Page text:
December 30, 2002

The most popular Linux article ever?

- By Robin 'Roblimo' Miller -

You've seen a headline or two recently on NewsForge that said something like "Microsoft fights off Windows rival Linux." I say "headline or two" because we goofed up and and linked to this story at least twice, under different headlines. It was an easy mistake to make because this AP story has run in more newspapers and on more news Web sites than any other story I have ever seen with the word "Linux" in it.

We use a combination of automated scans and human eyeballs to generate our NewsVac section. We scan Google News, NewsNow and other aggregators' sites, too, to pick up anything our software tools (and our readers' many submissions, for which we thank you heartily) may have missed. And that AP story about Microsoft saying Linux is bad not because of licensing but because it costs too much has dominated our searches for Linux stories since Christmas and is still going strong.

Not all republished wire service stories are equal

Look at this Chicago Sun-Times version published Dec. 28, 2002: Microsoft now attacking Linux as expensive.

Now look at the version published by HoustonChronicle.com on Dec. 26.

Note that the chron.com version contains several paragraphs that were cut from the Sun-Times version. And from the original home of Slashdot, the Holland (MI) Sentinel's site carried the full-length story on Sunday, Dec. 29, complete with a happy-smile photo of "Peter Houston, Microsoft's senior director of server strategy."

Readers of one newspaper (or Web site) may see a substantially less complete version of AP writer Helen Jung's original story than another may see, yet all versions mention Linux over and over, and that's the main thing here.

Almost all publicity is good publicity

You can probably trace the genesis of this story back to a Microsoft-sponsored IDC report formally released in early December that supposedly proved Win2K servers cost less to operate than Linux servers in most enterprise environments.

Microsoft shotgunned press releases about this report all over the place. We got them, and so did every other medium that has ever run a tech or IT story.

Many tech and IT reporters wrote about this "study" with varying degrees of skepticism. Some journalists seem to have trouble trusting "independent research" paid for by the company whose products are being researched, even when the company in question is a world-renowned, notably successful one like Microsoft. But that's how journalists are. They tend to be a skeptical bunch, even the ones some of the more paranoid NewsForge readers think are being paid by Microsoft to write nice things about Windows (and nasty things about Linux).

If Microsoft's intention in paying for the IDC report and then publicizing it widely was to draw attention to the report's content, this was an outstandingly successful piece of PR maneuvering. But if Microsoft's intention was to make Windows look good and Linux look bad, this campaign could be considered a huge failure, not only because it has caused many stories to be written that, like Ms. Jung's, are far more evenhanded than Microsoft's PR people probably had in mind, but because this campaign has put a spotlight on Linux in many media where it probably would not have been mentioned otherwise.

The downside of 'going negative'

American political campaigns all too often sink into a wallow of stupid "Vote for me because my opponent sucks" TV spots. The result, of course, is that voter turnout keeps dropping. If both major party candidates for a particular office are as bad as their esteemed opponents so often claim, it is obviously an act of bad citizenship to vote for either one. And the minor party candidates usually don't have a chance of winning, right?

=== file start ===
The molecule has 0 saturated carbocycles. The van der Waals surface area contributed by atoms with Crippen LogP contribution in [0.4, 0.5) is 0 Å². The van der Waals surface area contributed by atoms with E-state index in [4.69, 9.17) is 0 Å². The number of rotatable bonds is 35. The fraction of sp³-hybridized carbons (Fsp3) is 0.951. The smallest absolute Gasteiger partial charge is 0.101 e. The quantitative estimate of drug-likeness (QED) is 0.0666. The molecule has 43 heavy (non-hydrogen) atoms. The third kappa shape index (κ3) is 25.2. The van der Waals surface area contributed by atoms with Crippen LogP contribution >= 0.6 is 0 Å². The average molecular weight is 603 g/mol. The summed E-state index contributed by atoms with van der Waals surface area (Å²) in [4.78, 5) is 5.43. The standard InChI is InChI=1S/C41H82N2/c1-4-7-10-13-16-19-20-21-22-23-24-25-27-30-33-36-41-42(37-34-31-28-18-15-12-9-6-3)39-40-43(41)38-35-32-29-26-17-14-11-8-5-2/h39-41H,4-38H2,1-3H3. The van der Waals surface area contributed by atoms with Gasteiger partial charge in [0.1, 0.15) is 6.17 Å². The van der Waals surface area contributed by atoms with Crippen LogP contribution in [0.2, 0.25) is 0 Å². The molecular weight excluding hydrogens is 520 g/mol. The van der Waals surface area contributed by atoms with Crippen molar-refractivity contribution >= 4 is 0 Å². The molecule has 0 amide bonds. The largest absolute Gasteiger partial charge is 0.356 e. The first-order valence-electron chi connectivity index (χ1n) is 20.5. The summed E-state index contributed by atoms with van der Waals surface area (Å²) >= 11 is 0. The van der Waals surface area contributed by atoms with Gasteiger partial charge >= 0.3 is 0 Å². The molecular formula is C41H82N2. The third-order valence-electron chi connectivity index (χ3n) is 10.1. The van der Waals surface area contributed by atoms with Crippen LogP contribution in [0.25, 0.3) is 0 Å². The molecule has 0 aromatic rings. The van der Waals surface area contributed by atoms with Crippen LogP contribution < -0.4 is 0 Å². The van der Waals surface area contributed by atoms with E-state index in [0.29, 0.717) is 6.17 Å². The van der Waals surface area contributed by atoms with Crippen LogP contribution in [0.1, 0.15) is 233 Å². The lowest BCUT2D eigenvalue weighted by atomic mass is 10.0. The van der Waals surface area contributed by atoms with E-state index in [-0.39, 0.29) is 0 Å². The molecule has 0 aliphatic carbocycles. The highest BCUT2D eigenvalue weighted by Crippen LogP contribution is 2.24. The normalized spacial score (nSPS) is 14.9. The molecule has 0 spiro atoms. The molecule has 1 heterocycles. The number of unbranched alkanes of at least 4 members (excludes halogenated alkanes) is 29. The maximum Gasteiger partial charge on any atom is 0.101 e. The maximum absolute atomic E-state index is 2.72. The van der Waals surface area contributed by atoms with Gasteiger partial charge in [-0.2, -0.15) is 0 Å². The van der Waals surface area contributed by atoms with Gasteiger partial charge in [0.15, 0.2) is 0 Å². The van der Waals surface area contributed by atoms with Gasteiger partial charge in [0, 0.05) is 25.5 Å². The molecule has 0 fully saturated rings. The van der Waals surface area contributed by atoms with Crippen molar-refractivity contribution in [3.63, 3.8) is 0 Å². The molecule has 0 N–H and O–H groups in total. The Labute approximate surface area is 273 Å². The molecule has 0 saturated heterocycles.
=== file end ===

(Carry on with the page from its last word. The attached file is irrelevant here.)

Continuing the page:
The big problem with being a minor party political candidate (or partyless independent) is that it's hard to get noticed. Reporters don't come to your press conferences. You don't get invited to candidate forums or debates. And you usually don't have nearly as much campaign funding as the Big Guys, so it's hard for you to compete with them head-to-head on the paid advertising side.

Now imagine being a small party candidate who suddenly comes under attack by both the Republican and Democratic candidates for doing something unAmerican like (possibly a bad example, but sadly true these days) advocating a better life for ordinary people, not just for ultra-rich people, big corporations, union honchos, and industry associations that donate megabucks to political parties.

Suddenly your little, underfunded campaign would start getting attention. The more bad things Rep. Specialinterest and Mayor Wealthlover said about you, the more reporters would call you for reactions. Why, you could probably hold a press conference to refute the charges that you were so unAmerican that you thought taxpayers should get fair value for their money, and have reporters from every local TV station show up!

And before long, you would have plenty of that most-sought and highest-valued political commodity: Name recognition.

Who knows? You might even win the election.

Talking down to smart people is dumb

Most people in corporate management -- particularly IT management -- are not idiots. In fact, all the moron and PHB jokes aside, almost all of them have plenty of brainpower, even if they don't apply that brainpower to specific tasks like coding or Web site design.

It is a mistake to assume that anyone in the position to choose operating systems or application software for a large company is going to be swayed by nonsense or FUD, no matter who puts it out. "Linux r0XeRs, WinDoze $uX0rZ!!!" is no better reason to run Linux than "GPL software spreads like cancer" is a valid reason to choose Windows. In the end, at the corporate level, software is a tool, and tool choices are generally made on the basis of their fitness for a particular purpose in a given situation.

For example, a medium-sized company that depends on a whole series of Visual Basic programs to operate, and has an IT department full of people who know Windows and Microsoft products top to bottom but only has one or two Linux users on staff, is unlikely to suddenly decide to switch everything to Linux even if Linux is demonstrably superior and less costly. That conversion would be so expensive that any potential savings in licensing or reliability gains could not possibly pay off for many years, and the short-term disruption a sudden switch would cause could quite literally kill the company if anything went wrong with it.

(A slow, measured, very gradual conversion might work, however, and this is the Linux migration pattern we most commonly see in the corporate IT world.)